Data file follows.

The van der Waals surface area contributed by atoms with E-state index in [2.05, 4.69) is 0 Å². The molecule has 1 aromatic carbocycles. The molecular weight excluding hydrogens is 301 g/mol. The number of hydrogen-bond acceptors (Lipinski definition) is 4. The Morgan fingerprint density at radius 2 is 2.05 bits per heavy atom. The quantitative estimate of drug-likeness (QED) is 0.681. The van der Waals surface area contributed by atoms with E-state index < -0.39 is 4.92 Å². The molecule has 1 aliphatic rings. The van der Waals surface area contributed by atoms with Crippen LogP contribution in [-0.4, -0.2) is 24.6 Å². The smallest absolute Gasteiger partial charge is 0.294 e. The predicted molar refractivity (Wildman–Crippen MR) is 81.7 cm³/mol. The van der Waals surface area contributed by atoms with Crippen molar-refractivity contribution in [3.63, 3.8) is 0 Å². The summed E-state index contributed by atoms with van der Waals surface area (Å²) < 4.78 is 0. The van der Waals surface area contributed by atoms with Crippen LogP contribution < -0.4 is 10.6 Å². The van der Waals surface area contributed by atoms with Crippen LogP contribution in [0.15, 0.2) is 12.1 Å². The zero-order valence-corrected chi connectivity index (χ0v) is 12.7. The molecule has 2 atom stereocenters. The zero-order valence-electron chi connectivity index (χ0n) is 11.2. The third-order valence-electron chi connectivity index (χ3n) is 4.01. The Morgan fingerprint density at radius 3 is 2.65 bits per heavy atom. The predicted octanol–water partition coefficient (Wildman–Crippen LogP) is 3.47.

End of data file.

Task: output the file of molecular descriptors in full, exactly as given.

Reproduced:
The van der Waals surface area contributed by atoms with E-state index in [2.05, 4.69) is 0 Å². The molecule has 1 aromatic carbocycles. The molecular weight excluding hydrogens is 301 g/mol. The number of hydrogen-bond acceptors (Lipinski definition) is 4. The Morgan fingerprint density at radius 2 is 2.05 bits per heavy atom. The quantitative estimate of drug-likeness (QED) is 0.681. The van der Waals surface area contributed by atoms with E-state index < -0.39 is 4.92 Å². The molecule has 1 aliphatic rings. The van der Waals surface area contributed by atoms with Crippen LogP contribution in [-0.4, -0.2) is 24.6 Å². The smallest absolute Gasteiger partial charge is 0.294 e. The predicted molar refractivity (Wildman–Crippen MR) is 81.7 cm³/mol. The van der Waals surface area contributed by atoms with Crippen molar-refractivity contribution in [3.63, 3.8) is 0 Å². The summed E-state index contributed by atoms with van der Waals surface area (Å²) < 4.78 is 0. The van der Waals surface area contributed by atoms with Crippen LogP contribution < -0.4 is 10.6 Å². The van der Waals surface area contributed by atoms with Crippen LogP contribution in [0.15, 0.2) is 12.1 Å². The zero-order valence-corrected chi connectivity index (χ0v) is 12.7. The molecule has 2 atom stereocenters. The zero-order valence-electron chi connectivity index (χ0n) is 11.2. The third-order valence-electron chi connectivity index (χ3n) is 4.01. The Morgan fingerprint density at radius 3 is 2.65 bits per heavy atom. The predicted octanol–water partition coefficient (Wildman–Crippen LogP) is 3.47.